nerve cells carry electrical messages, which they transform into chemical
messages to communicate with other cells. Electrical messages are created when
‘gates’ in the membrane surrounding the cell are opened and closed. The gates
control the movement of charged particles into and out of the cell. Different
gates permit passage of different particles, thus producing different messages.
The messages can be recorded whilst blocking each type of gate in turn. In this
way, the investigators demonstrated that all of the nerve cells were equipped with
motor neurone gates. The gates were operating correctly.

So the faulty gene did not affect the maturation
and basic function of the neurones in this study. It did however cause an
increase in the level of TDP-43 protein within the cells, and some of this
protein was abnormal. All proteins have natural ‘shelf-life’; old proteins must
be degraded and replaced with new ones. The workers showed that the healthy and
diseased neurones were producing the same amount of TDP-43. This suggested a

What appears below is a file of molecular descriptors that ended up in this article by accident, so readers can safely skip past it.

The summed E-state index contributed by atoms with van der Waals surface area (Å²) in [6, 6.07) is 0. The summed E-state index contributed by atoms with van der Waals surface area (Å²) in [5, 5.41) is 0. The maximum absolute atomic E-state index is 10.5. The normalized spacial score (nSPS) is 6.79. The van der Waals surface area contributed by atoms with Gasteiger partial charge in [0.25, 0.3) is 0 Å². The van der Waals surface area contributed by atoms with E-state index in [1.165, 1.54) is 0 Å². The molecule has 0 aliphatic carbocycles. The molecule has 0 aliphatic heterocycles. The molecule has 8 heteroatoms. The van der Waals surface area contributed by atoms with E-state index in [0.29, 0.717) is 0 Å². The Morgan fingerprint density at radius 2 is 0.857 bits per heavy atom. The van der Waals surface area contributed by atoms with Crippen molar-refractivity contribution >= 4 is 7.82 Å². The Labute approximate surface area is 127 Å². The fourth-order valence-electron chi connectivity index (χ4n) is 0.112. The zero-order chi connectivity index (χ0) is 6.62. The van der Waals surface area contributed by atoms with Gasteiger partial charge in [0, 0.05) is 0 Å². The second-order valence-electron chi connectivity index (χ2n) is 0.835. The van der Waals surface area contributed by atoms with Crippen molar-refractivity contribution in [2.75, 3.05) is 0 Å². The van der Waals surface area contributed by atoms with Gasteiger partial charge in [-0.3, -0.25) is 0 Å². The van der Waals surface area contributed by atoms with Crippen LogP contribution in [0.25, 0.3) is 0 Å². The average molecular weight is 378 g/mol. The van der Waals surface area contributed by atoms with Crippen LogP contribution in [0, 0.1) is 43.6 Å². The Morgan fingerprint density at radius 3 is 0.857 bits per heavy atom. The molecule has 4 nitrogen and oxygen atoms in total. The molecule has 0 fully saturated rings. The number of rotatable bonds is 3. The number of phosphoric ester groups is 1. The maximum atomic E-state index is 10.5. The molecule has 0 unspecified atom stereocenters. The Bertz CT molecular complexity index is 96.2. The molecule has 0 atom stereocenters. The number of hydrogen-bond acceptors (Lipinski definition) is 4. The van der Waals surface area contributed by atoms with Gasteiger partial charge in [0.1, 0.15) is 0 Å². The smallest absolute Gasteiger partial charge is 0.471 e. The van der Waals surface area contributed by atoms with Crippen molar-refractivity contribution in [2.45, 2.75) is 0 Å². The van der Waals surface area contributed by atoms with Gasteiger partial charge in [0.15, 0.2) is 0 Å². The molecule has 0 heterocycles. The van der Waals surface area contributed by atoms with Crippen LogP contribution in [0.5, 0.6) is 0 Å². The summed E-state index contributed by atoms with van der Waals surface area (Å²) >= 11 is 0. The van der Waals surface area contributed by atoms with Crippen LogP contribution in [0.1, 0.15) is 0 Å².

problem of waste-disposal; either the cell recycling machinery was impaired, or
it could not break down abnormal TDP-43. The faulty neurones were also nearly four
times more likely to die than the healthy neurones. When a survival system
within the neurones was inhibited, the healthy neurones coped better than the
diseased ones. Together these findings indicated that the patient neurones were
more fragile, because they contained abnormal and increased amounts of TDP-43.

An answer in the palm of your hand

Like baking bread, just four ingredients are needed
to turn skin cells into stem cells. This stem cell ‘dough’ can be moulded into
any cell type of choice, for any body system (e.g. the nervous system). A few
more ingredients give these cells a regional identity within that body system
(e.g. motor neurone). In the right environment, cells will develop a ‘native
language’ so they can interact with their neighbours and perform the roles
expected of them, within their cellular community. The motor neurones here had